Mostly, I want to do this, but I'm feeling scared that I'm just going to end up back in a job that sucks, that I hate and that I fail at. I joke that 90% of why I want to FIRE is so I can get a rescue dog (and then another one or two) and spend all day with them, but that's probably 75% of why I want to do it. 25% (and sometimes it feels like 100% of why) is so that I don't have to drag myself through a day where I feel like I'm drowning in work and sucking ass at it despite doing my best.

...think I just had a bit of a breakthrough with that...

Two: My FIRE plan - is it realistic/doable?
I anticipate needing $750,000 as my FI number. I hope to retire by 40 (if not sooner) and live until I'm 100 (all my grandparents and extended family have died before 100, so I will likely follow suit). FIRECalc (using all default settings) gives this an 82% success rate. Good 'nuff for me, as I will be earning money throughout my early retirement and will also likely reduce my spending as I age. This also only takes into account my staying single, which I hope not to be the case.

With my current assets at $10k, I would need to save about $4,750 a month every month until 40 to get there. Right now, I don't even make $3k before expenses.

I plan to House Hack by age 35, which would reduce the amount of expenses (and ideally actually make money) I spend on living. I am not adverse to also leveraging that to own several rental properties.

I also plan to start a side gig walking dogs using the Rover app (anyone have experience with that?) and hope to turn a DnD DM hobby into a Patreon/blog/ebook side gig as well.

I am currently looking into small things like beer money sites and Kijiji flipping to fund a few other small purchases (coffees, eating out, etc) so I can eek out more savings.

But do you think I could FIRE by 40?

I'm honestly feeling sort of... trapped and hopeless. The job situation doesn't help, but my financial situation isn't making me any more confident either.

Three: Am I just overthinking this?
Maybe it's my recent corrective eye surgery, but I have, like, 20/10 hindsight.

If only I had gone into Computing Science, I could have been making mega-bucks right now. If only I hadn't bought into my mom's crazy cult-like "find yourself" courses for $5k in my first year of University I could have done better (I feel like that's where it all started to go downhill). If only I hadn't taken my first job where it was so boring I ended up on the internet all day. If only I hadn't bought IKEA furniture new when I knew how cheap it was on Kijiji.

I know retiring at 40 is still early, and still better than 90% of the people I know. But I feel like it's so hopelessly far away and so hopelessly impossible given my current salary.

Help?

reeshau

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Re: Reader Case Study - Education & Career Change PLUS FIRE by 40?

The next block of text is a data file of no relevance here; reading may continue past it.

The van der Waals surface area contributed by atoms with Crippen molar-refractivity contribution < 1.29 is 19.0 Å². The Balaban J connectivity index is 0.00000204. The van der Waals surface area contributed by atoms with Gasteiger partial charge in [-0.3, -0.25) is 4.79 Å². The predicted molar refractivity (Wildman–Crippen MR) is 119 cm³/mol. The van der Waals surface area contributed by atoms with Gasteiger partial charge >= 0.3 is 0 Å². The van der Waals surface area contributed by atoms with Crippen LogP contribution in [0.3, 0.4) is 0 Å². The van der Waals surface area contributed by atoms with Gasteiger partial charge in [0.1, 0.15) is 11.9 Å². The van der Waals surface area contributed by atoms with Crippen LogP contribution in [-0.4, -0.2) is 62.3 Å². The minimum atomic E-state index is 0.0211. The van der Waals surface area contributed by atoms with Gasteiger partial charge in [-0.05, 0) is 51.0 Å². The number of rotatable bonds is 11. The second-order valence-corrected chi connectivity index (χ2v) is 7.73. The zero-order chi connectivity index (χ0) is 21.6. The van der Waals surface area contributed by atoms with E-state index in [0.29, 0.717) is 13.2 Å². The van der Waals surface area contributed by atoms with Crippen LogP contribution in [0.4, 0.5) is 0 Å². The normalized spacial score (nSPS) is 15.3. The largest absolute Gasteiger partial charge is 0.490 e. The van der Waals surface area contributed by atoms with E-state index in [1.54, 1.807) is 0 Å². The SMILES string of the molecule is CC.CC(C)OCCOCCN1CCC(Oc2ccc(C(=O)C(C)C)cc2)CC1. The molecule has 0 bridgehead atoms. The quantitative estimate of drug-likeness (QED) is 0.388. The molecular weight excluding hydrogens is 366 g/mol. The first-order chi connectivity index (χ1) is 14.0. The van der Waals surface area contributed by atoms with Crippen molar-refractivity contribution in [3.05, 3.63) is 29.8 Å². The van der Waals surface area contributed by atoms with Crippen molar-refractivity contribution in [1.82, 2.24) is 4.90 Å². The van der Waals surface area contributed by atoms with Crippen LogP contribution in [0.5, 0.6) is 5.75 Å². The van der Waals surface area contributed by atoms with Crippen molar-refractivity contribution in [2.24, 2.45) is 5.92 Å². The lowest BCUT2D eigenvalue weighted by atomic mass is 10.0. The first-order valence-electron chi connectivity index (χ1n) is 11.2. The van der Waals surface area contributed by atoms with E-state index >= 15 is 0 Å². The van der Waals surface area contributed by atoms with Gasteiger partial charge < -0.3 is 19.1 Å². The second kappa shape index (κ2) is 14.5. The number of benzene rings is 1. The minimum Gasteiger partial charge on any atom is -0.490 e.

« Reply #1 on: July 30, 2018, 02:53:17 PM »
While you do have some issues here, I think you have assumed / rounded yourself out of FI.

My primary financial goal is the "FI" in "FIRE". By my calculations, this would come at $850,000 saved (assuming at $30,000 annual spend - a higher number than my current spend, but best to be conservative).

Current expenses:

**NOTE: This is an approximate. I am now in my 6th month of living on my own for the first time and my spending has kind of stabilized recently.**

Living   $1,338.00
Rent      $750.00
Food      $300.00 (working on lowering this - this also includes eye drops [recovering from eye surgery], home cleaning products and small misc items I get from convenience or grocery stores)
Insurance   $75.00
Cellphone   $35.00
Gas      $60.00
Electricity   $60.00
Laundry   $20.00 (we have coin-laundry in my place. This is an approximate.)
Internet   $38.00
   
Expenses   $461.00
Entertainment   $75.00 (movies, board game cafes, escape rooms)
Netflix      $11.00
Spotify      $10.00
Other      $50.00
Gym      $60.00
Coffees   $35.00
LTSS      $60.00 (LTSS = Long Term Saving for Spending, basically a catch-all for gifts or larger purchases)
Vacation   $100.00
Eating out   $50.00
YNAB      $10.00 (favourite budgeting app)

TOTAL SPENDING: $1,800 (-$1, but let's round up)

So, $30k is not just more than you spend now...it's 50% more.  That's more than a margin of safety.  And you have done a smart thing, separating your needs from your wants.  You are spending $21,600 total, and you have a basic spending level of just $16k.

Two: My FIRE plan - is it realistic/doable?
I anticipate needing $750,000 as my FI number. I hope to retire by 40 (if not sooner) and live until I'm 100 (all my grandparents and extended family have died before 100, so I will likely follow suit). FIRECalc (using all default settings) gives this an 82% success rate. Good 'nuff for me, as I will be earning money throughout my early retirement and will also likely reduce my spending as I age. This also only takes into account my staying single, which I hope not to be the case.

$750k supports $30k of spending by the 4% rule.  But, given the step above, you need just $540k to support $21,600 or $400k to support $16k of spending.  I see the lower level as a potential target because you talk openly of working during FIRE; you could set it up that you have basic expenses covered, and work for your wants--it would be a natural way of throttling expenses and income.